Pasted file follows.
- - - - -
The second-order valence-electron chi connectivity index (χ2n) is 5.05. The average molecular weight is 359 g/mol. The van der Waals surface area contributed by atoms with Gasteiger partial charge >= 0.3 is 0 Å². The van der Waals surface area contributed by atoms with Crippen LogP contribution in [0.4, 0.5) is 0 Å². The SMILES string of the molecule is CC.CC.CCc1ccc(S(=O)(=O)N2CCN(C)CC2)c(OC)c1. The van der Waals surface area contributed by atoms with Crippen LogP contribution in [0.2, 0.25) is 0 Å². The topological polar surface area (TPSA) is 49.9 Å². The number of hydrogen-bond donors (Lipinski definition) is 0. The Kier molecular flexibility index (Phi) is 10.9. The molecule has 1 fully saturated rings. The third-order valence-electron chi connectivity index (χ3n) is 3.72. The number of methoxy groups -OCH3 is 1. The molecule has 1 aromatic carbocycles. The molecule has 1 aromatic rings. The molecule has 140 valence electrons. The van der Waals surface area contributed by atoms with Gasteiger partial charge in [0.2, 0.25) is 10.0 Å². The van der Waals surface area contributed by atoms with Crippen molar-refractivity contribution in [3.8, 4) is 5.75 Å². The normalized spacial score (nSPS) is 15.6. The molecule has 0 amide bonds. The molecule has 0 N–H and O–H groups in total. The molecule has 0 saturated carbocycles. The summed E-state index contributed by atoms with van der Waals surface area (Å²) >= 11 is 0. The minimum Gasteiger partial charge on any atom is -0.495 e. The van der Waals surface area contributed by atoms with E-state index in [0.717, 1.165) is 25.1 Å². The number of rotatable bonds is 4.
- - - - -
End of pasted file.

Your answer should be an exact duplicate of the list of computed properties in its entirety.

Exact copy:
The second-order valence-electron chi connectivity index (χ2n) is 5.05. The average molecular weight is 359 g/mol. The van der Waals surface area contributed by atoms with Gasteiger partial charge >= 0.3 is 0 Å². The van der Waals surface area contributed by atoms with Crippen LogP contribution in [0.4, 0.5) is 0 Å². The SMILES string of the molecule is CC.CC.CCc1ccc(S(=O)(=O)N2CCN(C)CC2)c(OC)c1. The van der Waals surface area contributed by atoms with Crippen LogP contribution in [0.2, 0.25) is 0 Å². The topological polar surface area (TPSA) is 49.9 Å². The number of hydrogen-bond donors (Lipinski definition) is 0. The Kier molecular flexibility index (Phi) is 10.9. The molecule has 1 fully saturated rings. The third-order valence-electron chi connectivity index (χ3n) is 3.72. The number of methoxy groups -OCH3 is 1. The molecule has 1 aromatic carbocycles. The molecule has 1 aromatic rings. The molecule has 140 valence electrons. The van der Waals surface area contributed by atoms with Gasteiger partial charge in [0.2, 0.25) is 10.0 Å². The van der Waals surface area contributed by atoms with Crippen molar-refractivity contribution in [3.8, 4) is 5.75 Å². The normalized spacial score (nSPS) is 15.6. The molecule has 0 amide bonds. The molecule has 0 N–H and O–H groups in total. The molecule has 0 saturated carbocycles. The summed E-state index contributed by atoms with van der Waals surface area (Å²) >= 11 is 0. The minimum Gasteiger partial charge on any atom is -0.495 e. The van der Waals surface area contributed by atoms with E-state index in [0.717, 1.165) is 25.1 Å². The number of rotatable bonds is 4.